As this particular stock traded higher, you would have entered the position at $49.02, because it traded lower earlier in the day. It reversed and went up, hitting your stop loss, at $50.01, on the upside of this position. At $50.01, you would have been stopped out of the position.
At the end of the day, it actually sold off and came back down, under this position. If you realized you had gotten faked out, or stopped out at this position, as an aggressive trader, you would have re-entered your position, at 49.02. You would have hit at least two profit targets here, on the short side.
Sometimes fakeouts do happen. If you entered here, and got stopped out here, you may want to re-enter the position, after you see that this bar had reversed on the day, into the lower 25% range. That would have given you an opportunity to profit from this particular position.
Fakeouts do happen once in a while. They’re not really frequent, but they do happen occasionally. If you do get stopped out on it, that’s just part of the business. You do take a loss every once in a while, on these types of positions. That is the risk.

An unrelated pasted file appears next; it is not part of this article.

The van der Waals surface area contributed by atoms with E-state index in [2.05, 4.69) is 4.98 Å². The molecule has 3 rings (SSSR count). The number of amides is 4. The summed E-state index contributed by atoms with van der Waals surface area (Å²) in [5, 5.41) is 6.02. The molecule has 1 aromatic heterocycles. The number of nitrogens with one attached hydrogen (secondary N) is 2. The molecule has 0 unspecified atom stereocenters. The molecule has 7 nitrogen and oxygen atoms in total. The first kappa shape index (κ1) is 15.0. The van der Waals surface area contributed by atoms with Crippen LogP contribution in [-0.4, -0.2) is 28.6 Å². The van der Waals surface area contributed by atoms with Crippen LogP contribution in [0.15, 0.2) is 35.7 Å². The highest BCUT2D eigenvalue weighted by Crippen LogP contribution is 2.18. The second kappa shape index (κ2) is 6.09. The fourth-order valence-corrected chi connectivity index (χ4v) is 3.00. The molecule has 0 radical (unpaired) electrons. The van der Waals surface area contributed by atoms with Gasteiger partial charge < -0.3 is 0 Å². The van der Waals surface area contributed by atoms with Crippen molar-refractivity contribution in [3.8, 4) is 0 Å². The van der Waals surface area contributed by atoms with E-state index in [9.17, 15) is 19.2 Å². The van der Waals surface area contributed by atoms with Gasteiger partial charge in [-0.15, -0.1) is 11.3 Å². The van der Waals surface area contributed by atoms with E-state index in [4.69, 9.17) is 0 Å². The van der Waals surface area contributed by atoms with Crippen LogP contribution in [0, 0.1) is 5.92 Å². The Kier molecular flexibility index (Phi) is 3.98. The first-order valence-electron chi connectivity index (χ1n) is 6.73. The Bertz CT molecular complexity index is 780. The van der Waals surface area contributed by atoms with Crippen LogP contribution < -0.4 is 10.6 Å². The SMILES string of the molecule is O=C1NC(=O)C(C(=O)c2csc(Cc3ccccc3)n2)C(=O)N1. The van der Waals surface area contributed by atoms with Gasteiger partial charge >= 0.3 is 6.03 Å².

However, if you do see a reversal bar like this, it’s a fairly low-risk opportunity, to reenter the position at the end of the day, and then capture profits, as that breakout continues to happen, on the downside.
Let’s talk about exit rules and strategies. There are three rules when it comes to exiting the strategy, once you have been filled. Rule one is that the position hits your stop-loss. Remember, that’s part of the business. You lose money occasionally, and you move on to your next trade, as it happened in this particular trade. Rule number two is that you hit one or more of your profit targets, which is the absolute best scenario.
In this case, in American Express, we hit profit target #1, and profit target #2. The third rule is that we count the Inside Day for the trade setup as Day #1, and we exit the position at Day #4, or the close of trading on Day #3, whichever is more comfortable with your style of trading. We close the position whether or not any of the targets have been hit.
In other words, we don’t hang around for the trade to work, as I mentioned. Either it works, or we get out. Conservative players are going to exit the position at Target #1. Slightly more aggressive players may consider selling half of their position at Target #1, another half of the remaining position at Target #2, and another half of the remaining position at Target #3, if it gets hit, or on the fourth day, as we mentioned.